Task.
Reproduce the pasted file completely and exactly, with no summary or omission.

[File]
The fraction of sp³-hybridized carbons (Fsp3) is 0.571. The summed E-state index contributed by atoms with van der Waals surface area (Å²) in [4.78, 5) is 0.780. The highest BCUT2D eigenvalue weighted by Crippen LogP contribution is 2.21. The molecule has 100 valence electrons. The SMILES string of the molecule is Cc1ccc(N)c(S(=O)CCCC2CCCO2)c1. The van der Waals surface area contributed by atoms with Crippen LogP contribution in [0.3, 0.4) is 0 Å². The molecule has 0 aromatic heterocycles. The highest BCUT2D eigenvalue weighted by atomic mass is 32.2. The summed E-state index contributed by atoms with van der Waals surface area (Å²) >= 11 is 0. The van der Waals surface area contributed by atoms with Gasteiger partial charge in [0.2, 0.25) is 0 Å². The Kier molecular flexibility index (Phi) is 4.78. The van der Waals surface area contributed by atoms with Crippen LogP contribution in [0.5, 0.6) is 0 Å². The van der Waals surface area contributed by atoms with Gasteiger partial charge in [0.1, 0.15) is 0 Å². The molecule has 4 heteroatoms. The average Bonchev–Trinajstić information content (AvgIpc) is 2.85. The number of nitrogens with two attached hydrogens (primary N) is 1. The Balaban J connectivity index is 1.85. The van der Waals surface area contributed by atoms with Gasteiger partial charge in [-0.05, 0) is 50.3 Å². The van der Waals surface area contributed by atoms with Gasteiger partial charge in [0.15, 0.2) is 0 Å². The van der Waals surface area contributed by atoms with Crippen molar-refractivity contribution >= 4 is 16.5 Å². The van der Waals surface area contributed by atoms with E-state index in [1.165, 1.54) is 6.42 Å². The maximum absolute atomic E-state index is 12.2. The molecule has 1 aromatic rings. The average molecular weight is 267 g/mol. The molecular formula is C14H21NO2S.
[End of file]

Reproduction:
The fraction of sp³-hybridized carbons (Fsp3) is 0.571. The summed E-state index contributed by atoms with van der Waals surface area (Å²) in [4.78, 5) is 0.780. The highest BCUT2D eigenvalue weighted by Crippen LogP contribution is 2.21. The molecule has 100 valence electrons. The SMILES string of the molecule is Cc1ccc(N)c(S(=O)CCCC2CCCO2)c1. The van der Waals surface area contributed by atoms with Crippen LogP contribution in [0.3, 0.4) is 0 Å². The molecule has 0 aromatic heterocycles. The highest BCUT2D eigenvalue weighted by atomic mass is 32.2. The summed E-state index contributed by atoms with van der Waals surface area (Å²) >= 11 is 0. The van der Waals surface area contributed by atoms with Gasteiger partial charge in [0.2, 0.25) is 0 Å². The Kier molecular flexibility index (Phi) is 4.78. The van der Waals surface area contributed by atoms with Crippen LogP contribution in [0.5, 0.6) is 0 Å². The van der Waals surface area contributed by atoms with Gasteiger partial charge in [0.1, 0.15) is 0 Å². The molecule has 4 heteroatoms. The average Bonchev–Trinajstić information content (AvgIpc) is 2.85. The number of nitrogens with two attached hydrogens (primary N) is 1. The Balaban J connectivity index is 1.85. The van der Waals surface area contributed by atoms with Gasteiger partial charge in [-0.05, 0) is 50.3 Å². The van der Waals surface area contributed by atoms with Gasteiger partial charge in [0.15, 0.2) is 0 Å². The van der Waals surface area contributed by atoms with Crippen molar-refractivity contribution >= 4 is 16.5 Å². The van der Waals surface area contributed by atoms with E-state index in [1.165, 1.54) is 6.42 Å². The maximum absolute atomic E-state index is 12.2. The molecule has 1 aromatic rings. The average molecular weight is 267 g/mol. The molecular formula is C14H21NO2S.